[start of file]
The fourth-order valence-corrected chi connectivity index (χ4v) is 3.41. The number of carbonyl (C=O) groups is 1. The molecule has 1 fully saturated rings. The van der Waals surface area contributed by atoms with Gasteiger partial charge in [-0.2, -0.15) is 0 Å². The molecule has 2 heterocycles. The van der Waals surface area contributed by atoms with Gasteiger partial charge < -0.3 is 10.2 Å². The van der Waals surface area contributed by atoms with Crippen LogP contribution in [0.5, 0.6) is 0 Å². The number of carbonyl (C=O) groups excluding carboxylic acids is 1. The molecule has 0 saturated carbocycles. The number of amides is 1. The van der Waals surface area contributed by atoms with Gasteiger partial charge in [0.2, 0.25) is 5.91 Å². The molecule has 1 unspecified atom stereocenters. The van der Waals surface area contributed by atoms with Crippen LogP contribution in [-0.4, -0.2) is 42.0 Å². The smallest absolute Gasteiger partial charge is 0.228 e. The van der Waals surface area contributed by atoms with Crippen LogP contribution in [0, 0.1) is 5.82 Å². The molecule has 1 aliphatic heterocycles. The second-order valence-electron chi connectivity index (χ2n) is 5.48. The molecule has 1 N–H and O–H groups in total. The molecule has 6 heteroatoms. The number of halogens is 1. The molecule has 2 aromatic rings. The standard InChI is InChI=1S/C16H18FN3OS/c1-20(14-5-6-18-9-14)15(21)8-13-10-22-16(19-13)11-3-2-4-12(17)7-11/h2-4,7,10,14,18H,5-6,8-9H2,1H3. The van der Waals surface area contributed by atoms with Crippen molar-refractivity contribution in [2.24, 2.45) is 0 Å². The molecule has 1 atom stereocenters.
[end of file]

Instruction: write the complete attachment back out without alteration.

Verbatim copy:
The fourth-order valence-corrected chi connectivity index (χ4v) is 3.41. The number of carbonyl (C=O) groups is 1. The molecule has 1 fully saturated rings. The van der Waals surface area contributed by atoms with Gasteiger partial charge in [-0.2, -0.15) is 0 Å². The molecule has 2 heterocycles. The van der Waals surface area contributed by atoms with Gasteiger partial charge < -0.3 is 10.2 Å². The van der Waals surface area contributed by atoms with Crippen LogP contribution in [0.5, 0.6) is 0 Å². The number of carbonyl (C=O) groups excluding carboxylic acids is 1. The molecule has 0 saturated carbocycles. The number of amides is 1. The van der Waals surface area contributed by atoms with Gasteiger partial charge in [0.2, 0.25) is 5.91 Å². The molecule has 1 unspecified atom stereocenters. The van der Waals surface area contributed by atoms with Crippen LogP contribution in [-0.4, -0.2) is 42.0 Å². The smallest absolute Gasteiger partial charge is 0.228 e. The van der Waals surface area contributed by atoms with Crippen LogP contribution in [0, 0.1) is 5.82 Å². The molecule has 1 aliphatic heterocycles. The second-order valence-electron chi connectivity index (χ2n) is 5.48. The molecule has 1 N–H and O–H groups in total. The molecule has 6 heteroatoms. The number of halogens is 1. The molecule has 2 aromatic rings. The standard InChI is InChI=1S/C16H18FN3OS/c1-20(14-5-6-18-9-14)15(21)8-13-10-22-16(19-13)11-3-2-4-12(17)7-11/h2-4,7,10,14,18H,5-6,8-9H2,1H3. The van der Waals surface area contributed by atoms with Crippen molar-refractivity contribution in [2.24, 2.45) is 0 Å². The molecule has 1 atom stereocenters.